Wednesday, December 30, 2015

End of year bonus: Fed, FDIC order HigherOne to reimburse students $55M

By Andrew A. Turner, J.D.
College students are receiving restitution for deceptive practices involving debit cards used for financial aid disbursements from universities, as a result of coordinated actions by the Federal Reserve Board and Federal Deposit Insurance Corporation. The banking regulators contended that students were misled by omissions in marketing materials about other disbursement methods available to students, a full and complete fee schedule, and the availability of fee-free ATMs. The advertisements also prominently displayed school logos, suggesting that the school endorsed the OneAccount product.
The Fed and the FDIC assessed a civil money penalty of $2.3 million against Higher One, Inc. of New Haven, Conn.—an institution-affiliated party of Customers Bank, Phoenixville, Pa., a state-chartered member of the Federal Reserve System—and WEX Bank, Midvale, Utah, a state nonmember bank, for allegedly misleading students who obtained financial aid disbursements through Higher One’s “OneAccount.” Under the Fed’s order, Higher One must also pay $24 million in fees to approximately 570,000 students who opened accounts with Higher One while Higher One's website and marketing materials were deceptive. The FDIC separately ordered Higher One and WEX Bank to pay total restitution of approximately $31 million to an estimated 900,000 harmed consumers.
Misleading information. Higher One provides colleges and universities with financial aid disbursement services for students. Specifically, after payment of tuition and other expenses owed directly to the school, the remaining financial aid, such as money for books, supplies, and living expenses, can be disbursed to students through Higher One's OneAccount. The OneAccount is a debit card-based product that is offered in partnership through financial institutions. WEX Bank has offered the OneAccount since May 4, 2012. Customers Bank has offered the OneAccount since August 2013.
According to the agencies, Higher One’s website and associated materials omitted material facts about certain fees, features, and limitations of the OneAccount in violation of Section 5 of the Federal Trade Commission Act.
“It is important that financial products offered to college students under the sponsorship of their universities are clear, transparent, and trustworthy,” said FDIC Chairman Martin J. Gruenberg. “Today's action holds both the bank and its student card partner accountable for the practices related to the products they offered to college students and provides restitution to those students harmed by these practices.”
Fed Governor Lael Brainard added that deceptive marketing practices with respect to student loans “will not be tolerated,” and the action ensures that students who were misled will receive restitution.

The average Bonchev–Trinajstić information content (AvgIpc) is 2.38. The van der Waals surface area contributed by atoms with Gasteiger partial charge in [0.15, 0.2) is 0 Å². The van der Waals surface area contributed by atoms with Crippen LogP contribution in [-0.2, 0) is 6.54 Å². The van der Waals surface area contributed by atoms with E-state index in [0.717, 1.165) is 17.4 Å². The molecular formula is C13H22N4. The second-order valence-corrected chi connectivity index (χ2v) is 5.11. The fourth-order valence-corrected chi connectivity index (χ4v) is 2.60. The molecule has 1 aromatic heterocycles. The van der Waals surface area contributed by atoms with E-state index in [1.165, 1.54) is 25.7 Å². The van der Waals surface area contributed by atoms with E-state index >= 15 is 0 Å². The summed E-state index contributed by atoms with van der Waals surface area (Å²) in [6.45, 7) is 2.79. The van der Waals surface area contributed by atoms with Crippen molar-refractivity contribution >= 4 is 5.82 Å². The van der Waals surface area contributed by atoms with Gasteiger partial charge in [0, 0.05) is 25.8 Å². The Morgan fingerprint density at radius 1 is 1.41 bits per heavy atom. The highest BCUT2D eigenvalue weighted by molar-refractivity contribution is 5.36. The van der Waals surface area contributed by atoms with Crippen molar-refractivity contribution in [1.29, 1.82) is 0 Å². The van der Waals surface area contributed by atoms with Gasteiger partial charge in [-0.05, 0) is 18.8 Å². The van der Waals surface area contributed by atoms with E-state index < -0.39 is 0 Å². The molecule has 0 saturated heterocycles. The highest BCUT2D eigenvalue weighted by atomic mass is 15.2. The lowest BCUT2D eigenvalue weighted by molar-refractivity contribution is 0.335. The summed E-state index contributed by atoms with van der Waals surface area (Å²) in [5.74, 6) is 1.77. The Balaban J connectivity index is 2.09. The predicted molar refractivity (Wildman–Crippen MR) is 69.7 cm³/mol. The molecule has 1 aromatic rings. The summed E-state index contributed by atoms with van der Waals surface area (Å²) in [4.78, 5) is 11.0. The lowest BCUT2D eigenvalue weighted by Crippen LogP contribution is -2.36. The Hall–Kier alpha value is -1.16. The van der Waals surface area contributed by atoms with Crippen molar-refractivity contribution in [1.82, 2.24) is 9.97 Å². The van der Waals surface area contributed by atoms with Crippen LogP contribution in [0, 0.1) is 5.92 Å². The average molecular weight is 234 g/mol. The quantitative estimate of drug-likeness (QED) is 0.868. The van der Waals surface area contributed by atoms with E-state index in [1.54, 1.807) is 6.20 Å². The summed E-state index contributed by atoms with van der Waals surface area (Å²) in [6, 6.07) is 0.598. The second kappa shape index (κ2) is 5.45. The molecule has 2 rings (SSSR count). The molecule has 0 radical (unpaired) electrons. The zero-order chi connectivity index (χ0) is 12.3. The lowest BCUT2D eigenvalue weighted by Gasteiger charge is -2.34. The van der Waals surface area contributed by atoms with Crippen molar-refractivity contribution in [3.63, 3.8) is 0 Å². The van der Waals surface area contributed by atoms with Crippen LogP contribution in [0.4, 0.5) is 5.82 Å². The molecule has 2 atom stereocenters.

Restitution. Under the Fed’s order, students who opened a OneAccount with Higher One at Cole Taylor Bank of Chicago, Ill., or Customers Bank between May 4, 2012, the date the deceptive marketing practices involving the OneAccount began, through Dec. 19, 2013, the date Higher One took corrective measures, will be reimbursed for the fees related to the deceptive practices. 
The FDIC’s order requires that Higher One and WebEx reimburse customers for the $31 million in fees and penalties customers incurred between May 4, 2012, and July15, 2014.
Corrective measures. In addition to the payment of restitution to harmed consumers and civil money penalties, both orders require Higher One to take affirmative steps to correct the violations, and to ensure compliance in the future with all consumer protection laws, including the FTC Act.
Education department action. Controversy over partnerships between banks and colleges to market debit and prepaid cards to students has been under the spotlight in recent years. In October, the U.S. Department of Education issued a Cash Management regulation to address the proliferation of campus debit and prepaid cards offered to students in exchange for monetary benefits to schools. The rule is intended to enable students to:
  • freely choose how to receive their federal student aid refunds;
  • be given objective and neutral information about their financial aid disbursement options; and
  • avoid excessive fees to access their federal student aid, including Pell Grants.
For more information about campus financial product marketing agreements, subscribe to the Banking and Finance Law Daily.

Tuesday, December 29, 2015

CFPB settlement would throw monkey wrench into lawsuit mill’s gears

By Richard Roth